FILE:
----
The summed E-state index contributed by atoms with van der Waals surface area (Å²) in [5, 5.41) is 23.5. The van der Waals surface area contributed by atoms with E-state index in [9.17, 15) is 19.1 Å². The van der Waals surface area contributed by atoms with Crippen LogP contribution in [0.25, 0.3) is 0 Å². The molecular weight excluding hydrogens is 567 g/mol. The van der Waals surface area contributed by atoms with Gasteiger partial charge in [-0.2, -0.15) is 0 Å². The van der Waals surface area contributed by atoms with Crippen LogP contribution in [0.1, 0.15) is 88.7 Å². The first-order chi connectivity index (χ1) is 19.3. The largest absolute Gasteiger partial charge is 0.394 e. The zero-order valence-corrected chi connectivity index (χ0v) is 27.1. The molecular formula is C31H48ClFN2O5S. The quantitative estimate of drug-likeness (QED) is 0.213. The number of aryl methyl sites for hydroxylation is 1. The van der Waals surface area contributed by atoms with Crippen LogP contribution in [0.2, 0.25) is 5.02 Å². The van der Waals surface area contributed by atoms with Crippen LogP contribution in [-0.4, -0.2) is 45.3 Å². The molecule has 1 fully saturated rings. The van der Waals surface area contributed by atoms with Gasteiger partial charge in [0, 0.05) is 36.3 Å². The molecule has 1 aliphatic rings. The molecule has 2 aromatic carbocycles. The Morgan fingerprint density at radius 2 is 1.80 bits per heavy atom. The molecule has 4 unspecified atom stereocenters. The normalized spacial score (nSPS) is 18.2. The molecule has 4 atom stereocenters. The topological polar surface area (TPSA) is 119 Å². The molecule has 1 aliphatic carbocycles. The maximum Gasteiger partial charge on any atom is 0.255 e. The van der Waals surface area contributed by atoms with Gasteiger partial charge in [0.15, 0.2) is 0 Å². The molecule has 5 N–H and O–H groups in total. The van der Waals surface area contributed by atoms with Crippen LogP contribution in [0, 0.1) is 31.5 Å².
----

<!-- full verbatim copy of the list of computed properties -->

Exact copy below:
The summed E-state index contributed by atoms with van der Waals surface area (Å²) in [5, 5.41) is 23.5. The van der Waals surface area contributed by atoms with E-state index in [9.17, 15) is 19.1 Å². The van der Waals surface area contributed by atoms with Crippen LogP contribution in [0.25, 0.3) is 0 Å². The molecular weight excluding hydrogens is 567 g/mol. The van der Waals surface area contributed by atoms with Gasteiger partial charge in [-0.2, -0.15) is 0 Å². The van der Waals surface area contributed by atoms with Crippen LogP contribution in [0.1, 0.15) is 88.7 Å². The first-order chi connectivity index (χ1) is 19.3. The largest absolute Gasteiger partial charge is 0.394 e. The zero-order valence-corrected chi connectivity index (χ0v) is 27.1. The molecular formula is C31H48ClFN2O5S. The quantitative estimate of drug-likeness (QED) is 0.213. The number of aryl methyl sites for hydroxylation is 1. The van der Waals surface area contributed by atoms with Crippen LogP contribution in [0.2, 0.25) is 5.02 Å². The van der Waals surface area contributed by atoms with Crippen LogP contribution in [-0.4, -0.2) is 45.3 Å². The molecule has 1 fully saturated rings. The van der Waals surface area contributed by atoms with Gasteiger partial charge in [0, 0.05) is 36.3 Å². The molecule has 1 aliphatic rings. The molecule has 2 aromatic carbocycles. The Morgan fingerprint density at radius 2 is 1.80 bits per heavy atom. The molecule has 4 unspecified atom stereocenters. The normalized spacial score (nSPS) is 18.2. The molecule has 4 atom stereocenters. The topological polar surface area (TPSA) is 119 Å². The molecule has 1 aliphatic carbocycles. The maximum Gasteiger partial charge on any atom is 0.255 e. The van der Waals surface area contributed by atoms with Gasteiger partial charge in [0.15, 0.2) is 0 Å². The molecule has 5 N–H and O–H groups in total. The van der Waals surface area contributed by atoms with Crippen LogP contribution in [0, 0.1) is 31.5 Å².